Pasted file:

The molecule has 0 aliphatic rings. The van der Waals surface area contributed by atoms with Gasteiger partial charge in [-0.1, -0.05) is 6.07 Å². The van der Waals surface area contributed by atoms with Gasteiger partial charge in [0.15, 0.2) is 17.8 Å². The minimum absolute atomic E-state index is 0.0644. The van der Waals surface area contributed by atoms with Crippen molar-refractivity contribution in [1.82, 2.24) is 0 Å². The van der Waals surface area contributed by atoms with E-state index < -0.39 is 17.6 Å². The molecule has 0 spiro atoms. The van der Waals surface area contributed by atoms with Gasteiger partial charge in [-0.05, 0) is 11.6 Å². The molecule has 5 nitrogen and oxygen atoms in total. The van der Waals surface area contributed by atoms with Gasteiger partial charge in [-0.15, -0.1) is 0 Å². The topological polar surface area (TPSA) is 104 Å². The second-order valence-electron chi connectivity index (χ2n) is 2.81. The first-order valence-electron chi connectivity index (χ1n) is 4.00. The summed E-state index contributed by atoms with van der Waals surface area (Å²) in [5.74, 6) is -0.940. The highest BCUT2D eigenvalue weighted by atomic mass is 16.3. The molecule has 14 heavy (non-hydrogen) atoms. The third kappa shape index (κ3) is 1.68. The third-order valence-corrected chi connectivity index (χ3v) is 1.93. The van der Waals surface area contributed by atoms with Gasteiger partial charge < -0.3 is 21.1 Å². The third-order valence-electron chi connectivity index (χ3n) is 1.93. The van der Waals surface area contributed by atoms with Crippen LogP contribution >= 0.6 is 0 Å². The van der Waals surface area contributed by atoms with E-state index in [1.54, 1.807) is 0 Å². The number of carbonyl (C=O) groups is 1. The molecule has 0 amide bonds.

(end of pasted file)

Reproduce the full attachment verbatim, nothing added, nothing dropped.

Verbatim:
The molecule has 0 aliphatic rings. The van der Waals surface area contributed by atoms with Gasteiger partial charge in [-0.1, -0.05) is 6.07 Å². The van der Waals surface area contributed by atoms with Gasteiger partial charge in [0.15, 0.2) is 17.8 Å². The minimum absolute atomic E-state index is 0.0644. The van der Waals surface area contributed by atoms with Crippen molar-refractivity contribution in [1.82, 2.24) is 0 Å². The van der Waals surface area contributed by atoms with E-state index < -0.39 is 17.6 Å². The molecule has 0 spiro atoms. The van der Waals surface area contributed by atoms with Gasteiger partial charge in [-0.05, 0) is 11.6 Å². The molecule has 5 nitrogen and oxygen atoms in total. The van der Waals surface area contributed by atoms with Gasteiger partial charge in [-0.15, -0.1) is 0 Å². The topological polar surface area (TPSA) is 104 Å². The second-order valence-electron chi connectivity index (χ2n) is 2.81. The first-order valence-electron chi connectivity index (χ1n) is 4.00. The summed E-state index contributed by atoms with van der Waals surface area (Å²) in [5.74, 6) is -0.940. The highest BCUT2D eigenvalue weighted by atomic mass is 16.3. The molecule has 14 heavy (non-hydrogen) atoms. The third kappa shape index (κ3) is 1.68. The third-order valence-corrected chi connectivity index (χ3v) is 1.93. The van der Waals surface area contributed by atoms with Gasteiger partial charge < -0.3 is 21.1 Å². The third-order valence-electron chi connectivity index (χ3n) is 1.93. The van der Waals surface area contributed by atoms with Crippen LogP contribution >= 0.6 is 0 Å². The van der Waals surface area contributed by atoms with E-state index in [1.54, 1.807) is 0 Å². The number of carbonyl (C=O) groups is 1. The molecule has 0 amide bonds.